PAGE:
If you take the SH60 north from Motueka, you drive steeply up a twisty road over Takaka Hill and down to Golden Bay. Although it's only a few hours drive from Abel Tasman, Golden Bay feels somewhat more remote. The backpacker tour buses only go as far as Abel Tasman, so you need your own wheels to explore further north.

When researching where to visit in New Zealand, I had originally missed Golden Bay off the itinerary. Then I came across a photo of Wharariki Beach - beautiful, windswept white sands with pounding waves - and Golden Bay was firmly on the list.

The trouble with driving in New Zealand, is that you want to stop all the time to admire the incredible scenery. We made it over Takaka Hill with only about four photo stops and popped into Payne's Ford so I could drool over some beautiful limestone sport routes and play at bouldering in sandals - somewhere to return to with climbing gear in tow.

Next stop was the Grove Scenic reserve, which felt straight out of a Tolkein book, with weird limestone formations and ancient, lichen and fern covered trees. After a bit of an explore, we drove to the Rawhiti cave. Actually getting to the cave involved a gentle walk by a dried up riverbed and a steep pull up to the cave entrance. Supposedly an hours walk - but we made it in 30 out-of-breath minutes. As you wheeze up the final stages of the track you suddenly spy the yawning mouth of the cave itself - a mouth full of teeth...



The stalactites here have developed through a combination of calcite deposit and plant growth, leading to the phytokarst phenomenon, where the stalactites 'grow' towards the sun. There are some nice warning signs suggesting you don't linger too long at the cave mouth, and the presence of thousands of daggers of rock above you does lend a rather ominous air.

We then headed further north, way up to the base of Farewell Spit, where 6km of dirt track landed us a short walk from Wharariki Beach. We donned flip flops and headed for the sea. The golden sands and calm blue seas of Abel Tasman were beautiful, but I loved this wild, untamed beach of endless sand and crashing waves. Sadly we only had a few hours, but you could spend days exploring it.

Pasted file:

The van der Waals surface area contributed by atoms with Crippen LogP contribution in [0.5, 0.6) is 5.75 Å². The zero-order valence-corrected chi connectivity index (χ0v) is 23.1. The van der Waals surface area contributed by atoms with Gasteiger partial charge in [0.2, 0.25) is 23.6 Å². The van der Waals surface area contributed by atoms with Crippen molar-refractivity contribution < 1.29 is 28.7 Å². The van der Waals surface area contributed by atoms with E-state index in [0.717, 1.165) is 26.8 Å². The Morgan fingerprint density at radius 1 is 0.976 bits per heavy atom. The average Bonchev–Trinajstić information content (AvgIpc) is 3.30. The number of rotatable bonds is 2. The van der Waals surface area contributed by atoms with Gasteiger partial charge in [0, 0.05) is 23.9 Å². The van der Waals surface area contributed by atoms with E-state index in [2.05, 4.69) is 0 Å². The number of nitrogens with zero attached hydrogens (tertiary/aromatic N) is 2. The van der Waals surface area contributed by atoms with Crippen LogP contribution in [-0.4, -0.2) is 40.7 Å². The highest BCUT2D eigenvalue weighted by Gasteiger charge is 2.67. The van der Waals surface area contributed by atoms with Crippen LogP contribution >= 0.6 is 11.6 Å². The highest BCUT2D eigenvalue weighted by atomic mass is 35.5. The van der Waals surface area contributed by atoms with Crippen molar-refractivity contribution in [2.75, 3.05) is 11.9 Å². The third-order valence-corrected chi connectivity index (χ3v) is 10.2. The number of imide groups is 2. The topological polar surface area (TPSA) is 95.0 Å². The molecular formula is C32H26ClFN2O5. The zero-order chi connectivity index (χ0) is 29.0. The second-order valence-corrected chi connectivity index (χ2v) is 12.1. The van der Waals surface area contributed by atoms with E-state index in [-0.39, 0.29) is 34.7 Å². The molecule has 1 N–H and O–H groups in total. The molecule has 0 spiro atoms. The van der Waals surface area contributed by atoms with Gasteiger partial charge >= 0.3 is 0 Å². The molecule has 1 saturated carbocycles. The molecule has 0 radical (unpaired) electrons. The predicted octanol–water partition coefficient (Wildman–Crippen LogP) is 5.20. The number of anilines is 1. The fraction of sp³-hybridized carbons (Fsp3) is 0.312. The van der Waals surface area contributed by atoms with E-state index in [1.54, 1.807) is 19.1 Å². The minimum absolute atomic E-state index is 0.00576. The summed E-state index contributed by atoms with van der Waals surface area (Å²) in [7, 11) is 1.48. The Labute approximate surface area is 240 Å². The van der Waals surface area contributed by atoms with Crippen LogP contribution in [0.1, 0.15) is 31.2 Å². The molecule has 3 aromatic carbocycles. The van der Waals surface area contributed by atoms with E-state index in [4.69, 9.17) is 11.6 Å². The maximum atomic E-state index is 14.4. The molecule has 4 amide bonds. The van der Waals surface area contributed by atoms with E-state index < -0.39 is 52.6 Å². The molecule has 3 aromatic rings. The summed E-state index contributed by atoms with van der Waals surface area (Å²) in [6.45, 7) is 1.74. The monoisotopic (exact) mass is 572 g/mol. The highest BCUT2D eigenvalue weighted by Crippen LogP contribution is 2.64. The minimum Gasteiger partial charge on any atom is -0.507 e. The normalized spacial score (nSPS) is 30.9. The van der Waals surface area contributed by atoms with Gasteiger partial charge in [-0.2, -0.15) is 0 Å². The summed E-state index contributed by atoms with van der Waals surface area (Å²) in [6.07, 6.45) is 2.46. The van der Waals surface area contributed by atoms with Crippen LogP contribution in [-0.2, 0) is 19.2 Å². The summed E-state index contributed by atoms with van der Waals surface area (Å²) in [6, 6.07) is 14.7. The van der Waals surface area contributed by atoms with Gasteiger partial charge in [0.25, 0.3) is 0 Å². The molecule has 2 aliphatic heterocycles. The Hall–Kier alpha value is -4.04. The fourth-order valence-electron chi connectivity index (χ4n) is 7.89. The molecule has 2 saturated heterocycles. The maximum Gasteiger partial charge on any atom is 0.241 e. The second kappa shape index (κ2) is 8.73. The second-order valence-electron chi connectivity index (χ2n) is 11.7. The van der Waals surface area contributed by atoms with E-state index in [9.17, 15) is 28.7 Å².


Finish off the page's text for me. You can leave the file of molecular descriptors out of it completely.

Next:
But we weren't the only inhabitants of the beach. New Zealand fur seals also use it as a playground and we were fortunate enough to see a group of baby seals playing in a rock pool. Tiny compared to the grey seals you get in the UK, they were playful and curious and very happy to be photographed. Eventually an adult came along to supervise the nursery, and the tide started coming in. Rather faster than anticipated as it turned out, and my camera bag nearly joined the seals in playtime.



After breathing in our fill of sea air, we headed back to the car and drove to our accommodation for the night - a beautiful eco-hostel with gardens leading down to a long stretch of private beach.  It was the sort of place we could have quite happily stayed a week, but sadly we were moving on the next day.  After a good meal and some proper ale at the Mussel Inn, we were lulled to sleep by the gentle sound of the sea.

Thursday, 21 February 2013

A day in Paradise

Our current accommodation, situated at the entrance to Abel Tasman National Park in Marahau, is advertising for 'Woofers' to work for a few hours a day in exchange for living in 'paradise'.  On arrival at the hostel in question last night, I thought this rather an exaggeration.  Having spent a day in and around a park, I think it is possibly an understatement.  Due to the high cost of wifi at the hostel here, I have no photos for you yet, so you will have to google to see how beautiful this place is!

Abel Tasman is New Zealand's smallest National Park, but as they say, good things come in small packages.  We started off the day with a couple of hours sea kayaking out from Kaiteriteri to Split Apple Rock - a unique rock formation, which looks like someone has taken a giant chisel to a large sphere of rock.  Paddling gently under the morning sun, on a calm blue sea takes some beating.

So in the afternoon we got a water taxi along the coast to the north of the park, up to the seal colony at Tonga island.  Unfortunately for us, the seals had better things to do than wait around on the rocks to be snapped by tourist paparazzi, and the best we got were a few cute little pups at a distance - they really looked rather like black slugs...  We got dropped off on a beautiful beach at Tonga Quarry, for a 'two hour' hike to Medlands Beach.  The track was really good, and wound its way up and down through the forest.  There are so many different types of vegetation, it is overwhelming - every shade of green imaginable, with the tall, native ferns dominating.  We dropped down into Bark Bay and took the longer, high tide route round the back of the bay, for fantastic views of the expanse of the bay and river which runs into it.